DUBLIN (Reuters) - The head of the Football Association of Ireland (FAI) will face questions from lawmakers over a 100,000 euro (87,204 pounds) loan provided to the governing body, which the prime minister described as "unusual".
John Delaney will appear before a parliamentary committee on April 3 to be quizzed about the personal loan, provided two years ago to help the FAI with what it called a short-term cash flow issue, the FAI said on Thursday.
Delaney said in a statement it was the only time he had given such a loan. The FAI said it had repaid the sum in full two months later. It also said it had written to Ireland's corporate watchdog to explain the payment.
The Sunday Times had reported the loan, saying Delaney had failed in a court application to prevent the disclosure.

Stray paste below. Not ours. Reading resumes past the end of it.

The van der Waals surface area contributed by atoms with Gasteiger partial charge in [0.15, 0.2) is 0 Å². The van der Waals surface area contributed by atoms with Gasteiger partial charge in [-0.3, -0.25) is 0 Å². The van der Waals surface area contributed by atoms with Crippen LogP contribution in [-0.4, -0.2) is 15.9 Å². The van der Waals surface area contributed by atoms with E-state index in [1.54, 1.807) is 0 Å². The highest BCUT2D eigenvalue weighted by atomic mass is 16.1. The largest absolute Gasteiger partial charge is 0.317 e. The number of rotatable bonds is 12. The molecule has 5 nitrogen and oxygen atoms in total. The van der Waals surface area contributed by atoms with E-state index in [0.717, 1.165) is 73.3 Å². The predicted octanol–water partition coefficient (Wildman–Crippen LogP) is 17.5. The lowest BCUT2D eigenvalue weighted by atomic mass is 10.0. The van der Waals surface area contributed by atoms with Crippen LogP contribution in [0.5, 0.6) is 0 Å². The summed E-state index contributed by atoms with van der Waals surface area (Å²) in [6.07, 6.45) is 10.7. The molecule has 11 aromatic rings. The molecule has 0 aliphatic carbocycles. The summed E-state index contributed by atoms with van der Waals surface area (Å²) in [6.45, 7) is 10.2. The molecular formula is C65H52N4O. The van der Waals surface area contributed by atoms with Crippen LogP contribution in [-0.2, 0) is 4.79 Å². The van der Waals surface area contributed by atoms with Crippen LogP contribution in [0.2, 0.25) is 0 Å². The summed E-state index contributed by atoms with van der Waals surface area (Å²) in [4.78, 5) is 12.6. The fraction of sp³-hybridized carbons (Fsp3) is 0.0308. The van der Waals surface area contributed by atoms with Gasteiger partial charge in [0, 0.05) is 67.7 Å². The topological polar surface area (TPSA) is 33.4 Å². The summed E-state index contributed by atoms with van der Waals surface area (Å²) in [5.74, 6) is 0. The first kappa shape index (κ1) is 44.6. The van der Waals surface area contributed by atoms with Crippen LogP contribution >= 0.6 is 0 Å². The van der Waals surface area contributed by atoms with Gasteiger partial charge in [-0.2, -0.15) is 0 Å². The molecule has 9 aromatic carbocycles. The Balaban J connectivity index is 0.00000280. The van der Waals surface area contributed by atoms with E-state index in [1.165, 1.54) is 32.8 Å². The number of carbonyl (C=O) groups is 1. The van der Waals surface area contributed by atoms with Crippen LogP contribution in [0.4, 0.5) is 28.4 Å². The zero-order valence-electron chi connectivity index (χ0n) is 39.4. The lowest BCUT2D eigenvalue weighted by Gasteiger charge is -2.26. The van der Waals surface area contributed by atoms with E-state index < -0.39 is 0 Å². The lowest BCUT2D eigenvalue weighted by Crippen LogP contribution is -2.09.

"It does seem a bit unusual, a body of that size, given its operations and the funding it receives," Prime Minister Leo Varadkar said on Wednesday.
"I would have thought it would have banking facilities that would have provided for a loan," he told reporters.
Sport Ireland, a state-funded coordination body, said the FAI had not notified it at any stage about a deterioration in its finances, as it would have been obliged to do.
Delaney said the loan had been "a matter of timing" and had no impact on the FAI's overall financial position.
The FAI generated a retained surplus of 2.8 million euros on revenues of 49 million in 2017, according to its annual accounts. There was no mention of Delaney's loan in the report.
Delaney has been the FAI's chief executive since 2005 and has sat on the executive committee of European soccer body UEFA for two years.
(Reporting by Padraic Halpin; Editing by Kevin Liffey)